Our first day on Huahine, we thought we had a motor. So we loaded up our walking gear, piled into the dinghy, and motored into Fare. Fare is a very welcoming place for visiting cruisers. There is a well stocked grocery with a farmers market in the mornings just across the street. A bank, post office, hardware store, and several snack shacks round out the provisioning locker. The town has built a nice dinghy dock for visiting cruisers and charter boats complete with a wooden hut and welcome sign. Remember, however, that people have had dinghies, outboards and fuel tanks stolen by less savory residents from this very dock so lock up when you visit Fare. Just to the west of the dinghy dock is the restaurant ??? (S W). You can get food during the middle of the day, but the real appeal is at happy hour from 1700 to 1800 during which all drinks are half off. This is the one place in all of French Polynesia where a pitched of beer will not require that you pawn the family jewels.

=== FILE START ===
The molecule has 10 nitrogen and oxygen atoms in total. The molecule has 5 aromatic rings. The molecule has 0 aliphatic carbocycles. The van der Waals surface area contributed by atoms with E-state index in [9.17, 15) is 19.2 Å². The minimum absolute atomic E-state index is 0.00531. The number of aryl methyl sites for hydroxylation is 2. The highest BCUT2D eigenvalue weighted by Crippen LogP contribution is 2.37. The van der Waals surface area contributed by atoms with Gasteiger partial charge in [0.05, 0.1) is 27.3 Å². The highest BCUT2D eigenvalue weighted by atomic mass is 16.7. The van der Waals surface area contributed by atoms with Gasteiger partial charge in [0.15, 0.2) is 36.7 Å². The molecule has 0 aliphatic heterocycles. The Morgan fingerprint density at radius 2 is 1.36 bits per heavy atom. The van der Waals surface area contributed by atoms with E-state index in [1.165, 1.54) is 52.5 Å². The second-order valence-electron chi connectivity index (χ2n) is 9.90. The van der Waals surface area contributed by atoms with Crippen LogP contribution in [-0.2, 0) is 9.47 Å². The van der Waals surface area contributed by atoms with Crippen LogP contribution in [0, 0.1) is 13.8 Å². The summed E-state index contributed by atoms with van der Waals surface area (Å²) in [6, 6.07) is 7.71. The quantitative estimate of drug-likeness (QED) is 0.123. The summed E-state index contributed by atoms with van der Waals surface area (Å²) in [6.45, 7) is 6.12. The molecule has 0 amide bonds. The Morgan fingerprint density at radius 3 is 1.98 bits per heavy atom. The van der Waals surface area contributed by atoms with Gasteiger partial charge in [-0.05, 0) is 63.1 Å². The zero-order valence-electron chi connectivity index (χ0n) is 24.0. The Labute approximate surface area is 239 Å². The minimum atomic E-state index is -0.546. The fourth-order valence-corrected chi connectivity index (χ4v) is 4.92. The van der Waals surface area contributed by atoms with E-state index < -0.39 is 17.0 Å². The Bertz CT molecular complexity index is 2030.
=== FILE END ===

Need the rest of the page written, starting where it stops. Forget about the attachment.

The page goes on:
There are quite a few interesting archeological sites within easy biking distance of Fare. You can rent bikes by the half or whole day from one of two locations in the town. Unfortunately, the price for a half day was just a smidge out of Don Quixote's price range at 5000 CFP for 4 hours per person. Ever the optimistic hikers, we set off down the road. The road runs around the island along the coastline, for the most part, dipping inland to run along the edge of the northern lake before getting to the points of archeological interest. It is a very long walk. Just before you hit the sites, you'll pass through the village of Maeva. This is a very good place to get cold drinks and snacks at the magazin on the street. If you don't mind long walks, it's actually a very flat and pleasant journey of about 5 km each way. We stopped for water, snacks, coconut husking, more snacks, and a lot of bitching and complaining… mostly mine as I started to get heat exhaustion. At the end of the day, you could argue the half price pitcher was a medical necessity.